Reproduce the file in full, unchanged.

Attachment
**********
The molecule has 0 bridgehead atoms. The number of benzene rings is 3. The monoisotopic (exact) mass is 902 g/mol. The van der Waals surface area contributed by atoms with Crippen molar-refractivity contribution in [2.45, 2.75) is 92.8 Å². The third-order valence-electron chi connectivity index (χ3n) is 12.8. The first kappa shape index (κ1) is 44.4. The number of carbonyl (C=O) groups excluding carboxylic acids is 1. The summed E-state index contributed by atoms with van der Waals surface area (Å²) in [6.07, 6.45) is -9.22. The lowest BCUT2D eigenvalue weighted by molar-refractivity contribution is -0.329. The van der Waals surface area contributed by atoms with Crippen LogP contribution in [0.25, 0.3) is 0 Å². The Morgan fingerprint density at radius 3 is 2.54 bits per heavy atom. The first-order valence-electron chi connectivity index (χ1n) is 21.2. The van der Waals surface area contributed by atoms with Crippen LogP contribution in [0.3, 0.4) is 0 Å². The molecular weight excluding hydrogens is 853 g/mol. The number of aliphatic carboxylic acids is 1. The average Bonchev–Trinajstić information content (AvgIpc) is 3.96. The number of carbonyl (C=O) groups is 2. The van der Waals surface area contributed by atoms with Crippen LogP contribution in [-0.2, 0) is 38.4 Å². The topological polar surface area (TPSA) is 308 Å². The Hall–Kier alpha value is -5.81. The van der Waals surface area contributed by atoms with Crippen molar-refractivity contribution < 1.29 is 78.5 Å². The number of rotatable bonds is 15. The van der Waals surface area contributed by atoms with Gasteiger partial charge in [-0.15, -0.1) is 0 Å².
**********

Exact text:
The molecule has 0 bridgehead atoms. The number of benzene rings is 3. The monoisotopic (exact) mass is 902 g/mol. The van der Waals surface area contributed by atoms with Crippen molar-refractivity contribution in [2.45, 2.75) is 92.8 Å². The third-order valence-electron chi connectivity index (χ3n) is 12.8. The first kappa shape index (κ1) is 44.4. The number of carbonyl (C=O) groups excluding carboxylic acids is 1. The summed E-state index contributed by atoms with van der Waals surface area (Å²) in [6.07, 6.45) is -9.22. The lowest BCUT2D eigenvalue weighted by molar-refractivity contribution is -0.329. The van der Waals surface area contributed by atoms with Crippen LogP contribution in [0.25, 0.3) is 0 Å². The Morgan fingerprint density at radius 3 is 2.54 bits per heavy atom. The first-order valence-electron chi connectivity index (χ1n) is 21.2. The van der Waals surface area contributed by atoms with Crippen LogP contribution in [0.3, 0.4) is 0 Å². The molecular weight excluding hydrogens is 853 g/mol. The number of aliphatic carboxylic acids is 1. The average Bonchev–Trinajstić information content (AvgIpc) is 3.96. The number of carbonyl (C=O) groups is 2. The van der Waals surface area contributed by atoms with Crippen LogP contribution in [-0.2, 0) is 38.4 Å². The topological polar surface area (TPSA) is 308 Å². The Hall–Kier alpha value is -5.81. The van der Waals surface area contributed by atoms with Crippen molar-refractivity contribution < 1.29 is 78.5 Å². The number of rotatable bonds is 15. The van der Waals surface area contributed by atoms with Gasteiger partial charge in [-0.15, -0.1) is 0 Å².